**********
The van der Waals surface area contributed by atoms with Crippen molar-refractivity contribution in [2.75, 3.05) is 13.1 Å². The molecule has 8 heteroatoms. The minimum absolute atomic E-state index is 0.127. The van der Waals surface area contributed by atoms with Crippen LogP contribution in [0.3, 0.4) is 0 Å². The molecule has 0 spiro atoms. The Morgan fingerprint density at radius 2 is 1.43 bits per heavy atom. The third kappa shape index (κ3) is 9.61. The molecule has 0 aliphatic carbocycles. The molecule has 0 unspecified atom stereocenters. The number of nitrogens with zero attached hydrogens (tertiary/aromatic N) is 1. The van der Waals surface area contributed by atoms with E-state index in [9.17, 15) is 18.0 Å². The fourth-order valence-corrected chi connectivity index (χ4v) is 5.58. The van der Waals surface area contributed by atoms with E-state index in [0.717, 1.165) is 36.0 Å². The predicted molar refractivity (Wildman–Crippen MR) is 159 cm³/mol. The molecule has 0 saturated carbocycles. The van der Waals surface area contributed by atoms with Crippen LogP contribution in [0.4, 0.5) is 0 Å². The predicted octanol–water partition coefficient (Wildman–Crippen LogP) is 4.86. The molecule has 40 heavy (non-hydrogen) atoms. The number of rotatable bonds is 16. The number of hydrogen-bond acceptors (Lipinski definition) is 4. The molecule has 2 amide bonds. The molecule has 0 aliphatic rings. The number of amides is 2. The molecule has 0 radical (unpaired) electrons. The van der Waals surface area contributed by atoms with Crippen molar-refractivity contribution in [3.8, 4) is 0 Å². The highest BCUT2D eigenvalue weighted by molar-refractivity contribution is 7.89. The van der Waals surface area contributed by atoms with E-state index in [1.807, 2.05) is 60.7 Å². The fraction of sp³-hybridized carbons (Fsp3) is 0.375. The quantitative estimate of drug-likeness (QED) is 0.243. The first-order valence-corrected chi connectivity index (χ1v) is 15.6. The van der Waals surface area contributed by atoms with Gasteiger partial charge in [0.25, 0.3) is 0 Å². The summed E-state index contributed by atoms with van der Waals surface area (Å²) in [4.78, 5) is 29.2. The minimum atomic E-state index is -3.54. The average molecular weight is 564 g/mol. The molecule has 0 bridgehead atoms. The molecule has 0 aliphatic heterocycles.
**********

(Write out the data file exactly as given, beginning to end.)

The van der Waals surface area contributed by atoms with Crippen molar-refractivity contribution in [2.75, 3.05) is 13.1 Å². The molecule has 8 heteroatoms. The minimum absolute atomic E-state index is 0.127. The van der Waals surface area contributed by atoms with Crippen LogP contribution in [0.3, 0.4) is 0 Å². The molecule has 0 spiro atoms. The Morgan fingerprint density at radius 2 is 1.43 bits per heavy atom. The third kappa shape index (κ3) is 9.61. The molecule has 0 aliphatic carbocycles. The molecule has 0 unspecified atom stereocenters. The number of nitrogens with zero attached hydrogens (tertiary/aromatic N) is 1. The van der Waals surface area contributed by atoms with E-state index in [9.17, 15) is 18.0 Å². The fourth-order valence-corrected chi connectivity index (χ4v) is 5.58. The van der Waals surface area contributed by atoms with E-state index in [0.717, 1.165) is 36.0 Å². The predicted molar refractivity (Wildman–Crippen MR) is 159 cm³/mol. The molecule has 0 saturated carbocycles. The van der Waals surface area contributed by atoms with Crippen LogP contribution in [0.4, 0.5) is 0 Å². The predicted octanol–water partition coefficient (Wildman–Crippen LogP) is 4.86. The molecule has 40 heavy (non-hydrogen) atoms. The number of rotatable bonds is 16. The number of hydrogen-bond acceptors (Lipinski definition) is 4. The molecule has 2 amide bonds. The molecule has 0 aliphatic rings. The number of amides is 2. The molecule has 0 radical (unpaired) electrons. The van der Waals surface area contributed by atoms with Crippen molar-refractivity contribution in [3.8, 4) is 0 Å². The highest BCUT2D eigenvalue weighted by molar-refractivity contribution is 7.89. The van der Waals surface area contributed by atoms with E-state index in [1.807, 2.05) is 60.7 Å². The fraction of sp³-hybridized carbons (Fsp3) is 0.375. The quantitative estimate of drug-likeness (QED) is 0.243. The first-order valence-corrected chi connectivity index (χ1v) is 15.6. The van der Waals surface area contributed by atoms with Gasteiger partial charge in [0.25, 0.3) is 0 Å². The summed E-state index contributed by atoms with van der Waals surface area (Å²) in [4.78, 5) is 29.2. The minimum atomic E-state index is -3.54. The average molecular weight is 564 g/mol. The molecule has 0 bridgehead atoms. The molecule has 0 aliphatic heterocycles.